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BioMed Research International
Volume 2014, Article ID 578243, 6 pages
Clinical Study

Dosimetric Coverage of the External Anal Sphincter by 3-Dimensional Conformal Fields in Rectal Cancer Patients Receiving Neoadjuvant Chemoradiation: Implications for the Concept of Sphincter-Preserving Radiation Therapy

1Radiation Oncology, City of Hope Medical Center, 1500 East Duarte Road, Duarte, CA 91010, USA
2Colorectal Surgery, City of Hope Medical Center, 1500 East Duarte Road, Duarte, CA 91010, USA

Received 26 April 2014; Accepted 7 June 2014; Published 25 June 2014

Academic Editor: Tsair-Fwu Lee

Copyright © 2014 Yi-Jen Chen et al. This is an open access article distributed under the Creative Commons Attribution License, which permits unrestricted use, distribution, and reproduction in any medium, provided the original work is properly cited.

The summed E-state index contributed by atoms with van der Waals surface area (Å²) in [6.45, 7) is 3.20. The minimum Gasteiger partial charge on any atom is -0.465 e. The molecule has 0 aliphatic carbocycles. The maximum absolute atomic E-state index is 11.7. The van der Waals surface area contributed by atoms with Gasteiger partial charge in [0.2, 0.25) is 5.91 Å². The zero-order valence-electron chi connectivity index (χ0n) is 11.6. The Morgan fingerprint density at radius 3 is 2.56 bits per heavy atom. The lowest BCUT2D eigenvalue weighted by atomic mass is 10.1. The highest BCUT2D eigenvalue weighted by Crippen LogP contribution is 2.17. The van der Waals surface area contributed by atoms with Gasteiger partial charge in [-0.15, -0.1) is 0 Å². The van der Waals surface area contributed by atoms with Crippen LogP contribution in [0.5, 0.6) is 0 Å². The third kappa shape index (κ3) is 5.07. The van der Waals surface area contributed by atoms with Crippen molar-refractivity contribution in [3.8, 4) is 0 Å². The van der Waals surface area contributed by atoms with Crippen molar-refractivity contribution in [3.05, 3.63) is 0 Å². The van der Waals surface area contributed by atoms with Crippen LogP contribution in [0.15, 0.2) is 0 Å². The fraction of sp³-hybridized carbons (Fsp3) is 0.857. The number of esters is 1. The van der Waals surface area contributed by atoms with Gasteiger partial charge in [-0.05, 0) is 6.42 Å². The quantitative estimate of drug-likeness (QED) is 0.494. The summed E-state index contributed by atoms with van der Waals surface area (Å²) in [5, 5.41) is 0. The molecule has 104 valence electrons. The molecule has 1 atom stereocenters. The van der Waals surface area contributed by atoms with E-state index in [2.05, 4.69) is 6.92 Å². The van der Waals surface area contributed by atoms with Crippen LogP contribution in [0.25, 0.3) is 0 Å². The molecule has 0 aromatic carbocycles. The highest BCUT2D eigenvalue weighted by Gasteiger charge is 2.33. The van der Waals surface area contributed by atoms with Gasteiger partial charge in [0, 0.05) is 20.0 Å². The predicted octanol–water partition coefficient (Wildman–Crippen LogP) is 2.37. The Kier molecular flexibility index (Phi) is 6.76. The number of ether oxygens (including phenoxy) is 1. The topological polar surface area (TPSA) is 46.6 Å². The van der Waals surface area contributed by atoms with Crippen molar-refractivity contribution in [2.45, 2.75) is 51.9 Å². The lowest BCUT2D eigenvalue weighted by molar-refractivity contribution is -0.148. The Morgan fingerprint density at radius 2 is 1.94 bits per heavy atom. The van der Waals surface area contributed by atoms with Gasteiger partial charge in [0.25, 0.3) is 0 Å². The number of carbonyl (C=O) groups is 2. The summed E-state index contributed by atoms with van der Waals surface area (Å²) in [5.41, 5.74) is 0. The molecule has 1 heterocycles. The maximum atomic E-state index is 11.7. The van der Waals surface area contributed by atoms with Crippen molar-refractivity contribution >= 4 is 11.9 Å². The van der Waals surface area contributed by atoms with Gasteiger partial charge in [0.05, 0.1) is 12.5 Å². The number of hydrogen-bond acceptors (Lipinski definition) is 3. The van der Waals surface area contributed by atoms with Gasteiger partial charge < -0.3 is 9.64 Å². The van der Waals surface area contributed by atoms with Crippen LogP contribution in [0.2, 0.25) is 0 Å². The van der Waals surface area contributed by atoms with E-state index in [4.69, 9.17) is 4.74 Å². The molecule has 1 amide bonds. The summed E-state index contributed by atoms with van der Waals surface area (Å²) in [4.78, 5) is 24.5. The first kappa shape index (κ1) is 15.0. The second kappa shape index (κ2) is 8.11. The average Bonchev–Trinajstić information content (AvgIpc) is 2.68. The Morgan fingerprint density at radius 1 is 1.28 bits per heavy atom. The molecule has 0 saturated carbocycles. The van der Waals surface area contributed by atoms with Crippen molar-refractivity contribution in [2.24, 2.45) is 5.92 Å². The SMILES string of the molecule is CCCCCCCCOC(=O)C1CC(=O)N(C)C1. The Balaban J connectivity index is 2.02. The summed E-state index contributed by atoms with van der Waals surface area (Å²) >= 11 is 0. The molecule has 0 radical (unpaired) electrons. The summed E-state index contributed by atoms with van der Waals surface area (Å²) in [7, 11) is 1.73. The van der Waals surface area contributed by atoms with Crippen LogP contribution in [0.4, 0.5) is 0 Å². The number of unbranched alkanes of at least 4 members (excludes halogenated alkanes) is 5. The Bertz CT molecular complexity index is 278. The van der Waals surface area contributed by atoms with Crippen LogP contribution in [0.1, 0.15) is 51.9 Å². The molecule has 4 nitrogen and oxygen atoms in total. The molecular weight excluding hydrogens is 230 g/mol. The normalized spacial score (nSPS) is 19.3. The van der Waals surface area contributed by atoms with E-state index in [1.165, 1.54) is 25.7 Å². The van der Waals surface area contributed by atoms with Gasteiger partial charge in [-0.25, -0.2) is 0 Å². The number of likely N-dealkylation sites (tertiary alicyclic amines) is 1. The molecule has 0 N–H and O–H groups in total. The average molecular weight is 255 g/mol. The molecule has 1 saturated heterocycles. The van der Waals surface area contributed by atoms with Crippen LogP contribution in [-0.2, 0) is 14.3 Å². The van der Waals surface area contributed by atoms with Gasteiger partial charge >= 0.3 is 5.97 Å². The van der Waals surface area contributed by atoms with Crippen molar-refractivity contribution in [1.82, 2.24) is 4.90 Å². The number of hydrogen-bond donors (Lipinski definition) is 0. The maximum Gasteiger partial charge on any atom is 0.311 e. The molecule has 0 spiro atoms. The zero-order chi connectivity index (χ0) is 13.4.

Background. We evaluated the anatomic location of the external anal sphincter (EAS) to pelvic bony landmarks related to 3-dimensional conformal radiotherapy (3DRT) and studied the dosimetric coverage of the EAS in patients undergoing neoadjuvant chemoradiation for rectal cancer. Methods. Sixty-four consecutive rectal cancer patients treated with neoadjuvant chemoradiation were included. All patients were treated in a prone position on a bellyboard by 3DRT. The inferior border of the RT fields was at least 3–5 cm inferior to the gross tumorous volume (GTV) or at the inferior border of the obturator foramen (IBOF), whichever was more inferior. The EAS was contoured and dose distributions were determined using dose-volume histograms. Results. In 53 out of 64 cases (82.8%), the EAS was completely inferior to the IBOF. In the remaining 11 cases, the EAS was either overlapping the IBOF (10 cases; 15.6%) or completely superior to the IBOF (1 case; 1.7%). The average mean dose delivered to the EAS was 2795 cGy. Lower mean doses were delivered to the EAS when the center of the EAS was located more distant from the GTV. Conclusions. Meticulous planning to define the inferior border of the RT field is recommended to avoid irradiating the EAS.